A red-faced turkey vulture stretched his black wings, while alert snakes in aquariums squiggled, showing their cream-colored bellies.
Those animals and more had been saved from harm or brought back to health by human hands.
"We are trying to educate, educate, educate," said Lori Davis, Washington County SPCA development coordinator. "Here's a dog, cat, owl or pig - here's how you take care of these living things. Learn and have fun doing it."
More than 15 displays attracted about 100 viewers, some of whom brought their own pets.
"We tried to get a real diverse group to provide resources to the public," said Shelly Moore, the SPCA's executive director.
Moore and volunteer coordinator Lisa Morrissette advocated pet massage. They said it's good for arthritic dogs - stimulating blood flow and relieving stiff joints.
Debbie Licari, receptionist at Cumberland Valley Veterinary Clinic, and assistant Rheeanna Reifel talked to people about flea control and manned a display of brochures, dog bones, catnip treats and balloons. They enjoyed the company of Scruffy, a white terrier-mix wearing a yellow bandana, who sat in the shade under their table.
Pet education is important "whether or not they own a pet. There's always someone you know with a pet," Licari said.
Some people's pets are pigs - pigs that don't stay little for long, said Dale Riffle, founder of Pigs A Sanctuary in Charles Town, W.Va.
"Pigs are fourth on the intelligence list. They have a brain capacity of a 2- to 4-year child. A fully grown pig weighs 150 pounds and lives 15 to 20 years. It boils down to having a 150-pound 2-year-old running through the house for 15 years. But they're wonderful pets if you're knowledgeable," he said.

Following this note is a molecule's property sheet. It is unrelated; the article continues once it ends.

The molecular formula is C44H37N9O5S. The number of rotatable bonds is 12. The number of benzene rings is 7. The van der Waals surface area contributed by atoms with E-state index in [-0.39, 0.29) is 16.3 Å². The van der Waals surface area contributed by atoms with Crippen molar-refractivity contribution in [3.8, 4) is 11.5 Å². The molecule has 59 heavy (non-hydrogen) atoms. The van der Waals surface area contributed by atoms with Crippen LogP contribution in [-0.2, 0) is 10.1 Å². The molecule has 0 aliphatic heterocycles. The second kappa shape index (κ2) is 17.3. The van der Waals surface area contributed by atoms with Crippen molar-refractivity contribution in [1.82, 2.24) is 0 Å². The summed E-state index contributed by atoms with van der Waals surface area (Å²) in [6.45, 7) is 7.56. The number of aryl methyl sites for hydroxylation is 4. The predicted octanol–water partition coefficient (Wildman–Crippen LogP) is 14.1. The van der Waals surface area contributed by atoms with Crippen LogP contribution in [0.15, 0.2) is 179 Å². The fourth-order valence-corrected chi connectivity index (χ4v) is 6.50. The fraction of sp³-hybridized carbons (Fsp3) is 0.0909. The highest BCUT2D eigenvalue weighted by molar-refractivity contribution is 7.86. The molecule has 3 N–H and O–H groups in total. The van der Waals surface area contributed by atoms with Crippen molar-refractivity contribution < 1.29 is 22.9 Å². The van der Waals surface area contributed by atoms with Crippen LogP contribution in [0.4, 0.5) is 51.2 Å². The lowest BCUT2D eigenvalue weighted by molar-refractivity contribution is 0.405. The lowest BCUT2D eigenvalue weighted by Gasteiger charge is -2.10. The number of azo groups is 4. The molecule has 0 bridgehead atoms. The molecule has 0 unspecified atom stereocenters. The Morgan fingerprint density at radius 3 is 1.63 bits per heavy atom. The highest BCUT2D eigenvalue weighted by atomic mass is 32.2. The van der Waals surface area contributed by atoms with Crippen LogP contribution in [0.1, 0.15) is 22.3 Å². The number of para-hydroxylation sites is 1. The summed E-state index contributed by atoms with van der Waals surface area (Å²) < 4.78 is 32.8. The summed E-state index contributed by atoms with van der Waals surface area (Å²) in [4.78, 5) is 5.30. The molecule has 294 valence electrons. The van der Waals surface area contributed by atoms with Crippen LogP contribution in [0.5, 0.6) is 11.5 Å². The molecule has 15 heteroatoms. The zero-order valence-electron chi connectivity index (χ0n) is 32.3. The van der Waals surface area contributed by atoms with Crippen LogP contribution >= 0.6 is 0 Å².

"It's the place to be. Being a dog trainer, I'm definitely into pet education. People don't often realize what they're getting into - the care, expense and commitment a pet needs. It's very important to start with the young children," said Leeray Downs of Hagerstown.
Angela Tobery of Hagerstown brought children Zachary, 2, Keith, 4, and Dakota, 5, and friend Tina Desjardins.
Tobery said they came to look for their lost dog, but they left and brought the children to the fair.
"I think (the fair) should be done more often. And people should bring their children - children are the ones that find the animals."
She said she was amazed at the number of abused animals taken in by the SPCA.